Results of a study published in Genetic Epidemiology did not support a genetic association between specific autoimmune diseases and certain non-Hodgkin lymphoma (NHL) subtypes.

Previous research has established that there is an increased risk of Hodgkin lymphoma (HL) and NHL in patients with autoimmune diseases, such as multiple sclerosis (MS), rheumatoid arthritis (RA), Sjögren syndrome, systemic lupus erythematous (SLE), and celiac disease.

While no environmental risk factors have been identified as being associated with both autoimmune diseases and lymphomas, results of earlier meta-analyses of genome-wide association studies (GWAS) have suggested the possibility of genetic overlap between MS and HL, and SLE and diffuse large B-cell lymphoma (DLBCL).

This study was conducted to further explore potential genetic similarities between autoimmune diseases and lymphomas, and included 3 autoimmune diseases of interest (ie, MS, RA, and SLE), and 4 NHL subtypes (ie, DLBCL, follicular lymphoma, chronic lymphocytic leukemia [CLL], and marginal zone leukemia [MZL]).

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GWAS data sets were obtained from 4 previously conducted studies that listed “summary-level association results” for a large number of single-nucleotide polymorphisms (SNPs) of patients with MS, RA, SE, or the aforementioned NHL subtypes, as well for as healthy controls.

These 4 data sets were then “merged according to SNP name giving a final data set containing summary‐level results for a total of approximately 460,000 overlapping SNPs for MS and each NHL subtype; 600,000 overlapping SNPs for RA and each NHL subtype, and 600,000 SNPs for SLE and each NHL subtype.”

To evaluate whether there was SNP-level overlap between a specific autoimmune disease and a specific NHL subtype, SNPs independently associated with either disease were identified and grouped according to the significance of the association. A subset of the autoimmune-associated SNPs that reached an established level of significance was then evaluated for its association with a subset of NHL-subtype–associated SNPs that also met defined threshold criteria for significance.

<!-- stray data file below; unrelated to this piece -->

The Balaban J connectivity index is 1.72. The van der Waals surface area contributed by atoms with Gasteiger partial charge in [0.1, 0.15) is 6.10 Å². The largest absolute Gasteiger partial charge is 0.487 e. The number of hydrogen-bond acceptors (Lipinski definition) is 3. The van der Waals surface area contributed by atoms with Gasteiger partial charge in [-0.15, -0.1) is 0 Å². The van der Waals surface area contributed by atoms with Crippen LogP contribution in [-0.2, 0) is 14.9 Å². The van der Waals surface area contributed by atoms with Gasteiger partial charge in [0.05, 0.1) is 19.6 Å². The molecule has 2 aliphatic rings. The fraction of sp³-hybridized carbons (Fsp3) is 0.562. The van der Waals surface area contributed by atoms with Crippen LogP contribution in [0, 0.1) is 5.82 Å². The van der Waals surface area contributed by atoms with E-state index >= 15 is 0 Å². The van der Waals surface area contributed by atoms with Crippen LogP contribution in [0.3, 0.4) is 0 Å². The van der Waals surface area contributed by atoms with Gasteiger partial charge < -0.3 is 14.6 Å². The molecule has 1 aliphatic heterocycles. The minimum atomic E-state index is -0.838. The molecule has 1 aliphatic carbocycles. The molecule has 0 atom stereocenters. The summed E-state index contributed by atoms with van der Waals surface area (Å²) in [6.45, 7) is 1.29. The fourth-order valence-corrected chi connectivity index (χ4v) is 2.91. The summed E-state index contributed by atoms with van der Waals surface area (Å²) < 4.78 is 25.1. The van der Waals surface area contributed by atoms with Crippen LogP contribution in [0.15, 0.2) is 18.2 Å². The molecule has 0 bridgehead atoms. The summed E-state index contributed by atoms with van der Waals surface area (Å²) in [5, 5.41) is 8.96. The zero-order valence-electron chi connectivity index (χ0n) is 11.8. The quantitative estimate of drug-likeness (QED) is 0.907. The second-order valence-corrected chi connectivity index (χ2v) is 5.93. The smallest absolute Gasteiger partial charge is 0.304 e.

The cumulative effect of SNPs, considering a large number of genes, in each autoimmune disease on each NHL subtype (ie, polygenic risk score) was determined for each individual by calculating the “weighted sum of the number of risk alleles at each SNP in the set, weighted by the log odds ratio of association for each SNP.” The ability of polygenic risk scores for patients with each autoimmune disease to separate patients with each NHL subtype from control patients, and vice versa, was then determined.

Meta-analyses were performed for each of the 12 autoimmune disease-NHL subtype combinations in the merged data set to assess all overlapping SNPs. In addition, the genetic overlap between autoimmune diseases and NHLs was also compared with the genetic overlap between autoimmune diseases and solid cancers.

Included in the study were data for 9772 patients with MS, 321 patients with RA, 7219 patients with SLE, 3617 patients with DLBCL, 2492 patients with CLL, 2686 patients with FL, 741 patients with MZL, and 46,436 controls.

Overall, the level of overlapping SNPs between autoimmune diseases and NHL subtypes was low.

Comparisons of polygenic risk scores of autoimmune diseases determined in NHL subtypes (and vice versa) were not able to significantly distinguish cases from controls. Furthermore, while considerable genetic overlap was observed between the NHL subtypes, a lower level of genetic overlap was observed between autoimmune diseases and NHL, although significantly more genetic overlap was demonstrated between autoimmune diseases and NHL compared with solid cancers (P =.0041).

Some of the limitations of this study, as identified by the study authors, included the absence of whole-exome coverage, as well as the relatively small sample size for some NHL subtypes.

“Altogether, within the limitations inherent in the available data our findings provide little evidence that shared genetic risk factors are a major explanation for the

increased risk of malignant B‐cell lymphomas in patients with autoimmune diseases, such as RA and SLE … other mechanisms, such as inflammation and chronic antigenic stimulation which increase B‐ and T‐cell receptor rearrangement and B‐cell somatic hypermutation, and/or [autoimmune disease] treatment with immunosuppressive or biologic therapy, seem likely to be more significant contributors to the long‐standing association between the two disease groups,” the study authors noted in conclusion.

Reference

Din L, Sheikh M, Kosaraju N, et al. Genetic overlap between autoimmune diseases and non-Hodgkin lymphoma subtypes [published online August 13, 2019]. Genet Epidemiol. doi: 10.1002/gepi.22242